A Crisis in the Academy: Humanity Studies Are Not an Educational Luxury
Since the 1970s higher education in America has become increasingly driven by market forces. The result of this, according to James Engell and Anthony Dangerfield in "The Market-Model University: Humanities in the Age of Money," is the demise of the humanities. Pointing to data on the decline of undergraduates pursuing degrees in the humanities, the undervaluing of humanist professors in the areas of salary, teaching loads, and release time for research, and the lack of significant external grants and funding for research in the humanities, Engell and Dangerfield conclude that "we will soon be looking not at a weakened tradition of humanistic learning and education, but a defunct one. In addition to the economic forces currently eroding higher education nationwide, many states, especially Virginia, are experiencing severe funding cuts as a result of the current economic downturn in the aftermath of September 11. To balance Virginia's budget, Governor Warner cut substantially the Education and General (E&G) funding that Virginia's public institutions of higher education receive from the state. On September 20, 2002, all public colleges, universities, and community colleges were required to submit plans to Richmond showing how each institution would handle 7%, 11%, and 15% cuts to their E&G budgets. A requirement of these plans was that they not include revenue generation. In other words, tuition increases could not be used to offset the reductions. As one of five faculty members appointed by Paul Trible, President of Christopher Newport University (CNU), to work with five members of the Administration to devise these plans, I was part of a committee that prepared the plans submitted to Richmond and eventually adopted by unanimously by the CNU Board of Visitors. At the heart of these plans was the commitment to preserving liberal arts in the curriculum, a commitment that led the committee, the President, and eventually the Board of Visitors to terminate three professional degree programs: (1) Nursing, (2) Education, and (3) Recreation, Sports, and Wellness Management. My first objective will be to inform — to discuss the historical underfunding and, hence, undervaluing of higher education in Virginia. Secondly, I hope to defend the decision made by CNU and to forward the case that it is critical for institutions of higher education to recommit to the humanities and humanists and to, as funding is restored, assert the value of those as central to the academy despite present political and social agendas.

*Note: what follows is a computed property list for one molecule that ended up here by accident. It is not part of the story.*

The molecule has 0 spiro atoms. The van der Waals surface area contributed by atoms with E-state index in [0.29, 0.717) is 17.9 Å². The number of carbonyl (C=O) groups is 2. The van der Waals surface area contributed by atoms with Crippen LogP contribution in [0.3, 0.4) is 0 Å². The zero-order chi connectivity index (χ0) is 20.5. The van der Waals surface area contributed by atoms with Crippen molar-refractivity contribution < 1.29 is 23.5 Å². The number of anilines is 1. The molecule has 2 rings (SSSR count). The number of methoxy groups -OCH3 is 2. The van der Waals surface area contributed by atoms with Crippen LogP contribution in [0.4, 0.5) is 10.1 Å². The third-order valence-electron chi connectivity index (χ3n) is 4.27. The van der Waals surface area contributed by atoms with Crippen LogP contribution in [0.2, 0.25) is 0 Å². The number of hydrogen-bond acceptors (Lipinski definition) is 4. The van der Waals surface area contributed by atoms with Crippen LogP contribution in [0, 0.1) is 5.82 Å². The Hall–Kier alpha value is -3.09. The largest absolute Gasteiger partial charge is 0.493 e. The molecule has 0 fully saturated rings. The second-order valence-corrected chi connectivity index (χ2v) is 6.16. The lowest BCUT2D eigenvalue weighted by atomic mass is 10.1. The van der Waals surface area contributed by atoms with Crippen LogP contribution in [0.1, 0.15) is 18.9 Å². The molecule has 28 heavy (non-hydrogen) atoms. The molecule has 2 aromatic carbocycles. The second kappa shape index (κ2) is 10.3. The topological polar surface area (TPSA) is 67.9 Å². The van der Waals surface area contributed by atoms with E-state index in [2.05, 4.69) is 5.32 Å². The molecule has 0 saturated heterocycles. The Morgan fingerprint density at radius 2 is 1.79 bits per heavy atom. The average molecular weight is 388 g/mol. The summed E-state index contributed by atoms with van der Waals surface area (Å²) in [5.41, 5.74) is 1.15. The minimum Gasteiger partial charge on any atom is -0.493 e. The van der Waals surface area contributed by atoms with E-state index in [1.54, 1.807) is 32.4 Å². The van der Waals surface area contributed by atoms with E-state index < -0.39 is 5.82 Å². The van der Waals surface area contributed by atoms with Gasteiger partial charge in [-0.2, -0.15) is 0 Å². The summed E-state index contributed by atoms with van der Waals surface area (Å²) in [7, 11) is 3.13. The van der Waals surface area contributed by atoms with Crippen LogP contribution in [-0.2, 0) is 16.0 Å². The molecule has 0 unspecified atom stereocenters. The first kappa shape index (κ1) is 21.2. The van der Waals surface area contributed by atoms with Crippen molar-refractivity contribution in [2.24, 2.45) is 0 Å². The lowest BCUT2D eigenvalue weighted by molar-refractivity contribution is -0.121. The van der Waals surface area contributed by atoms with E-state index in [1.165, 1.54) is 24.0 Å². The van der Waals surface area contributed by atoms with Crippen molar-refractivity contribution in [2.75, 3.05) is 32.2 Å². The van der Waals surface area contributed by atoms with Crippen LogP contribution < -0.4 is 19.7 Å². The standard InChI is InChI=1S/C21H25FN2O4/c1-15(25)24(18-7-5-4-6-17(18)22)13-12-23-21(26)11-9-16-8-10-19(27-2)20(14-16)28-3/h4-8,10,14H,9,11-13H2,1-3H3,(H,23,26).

Keywords: Humanities and Economics and September 11, 2001
Prof. Jean Filetti
Attendance, Associate Professor of English, English Department at Christopher Newport University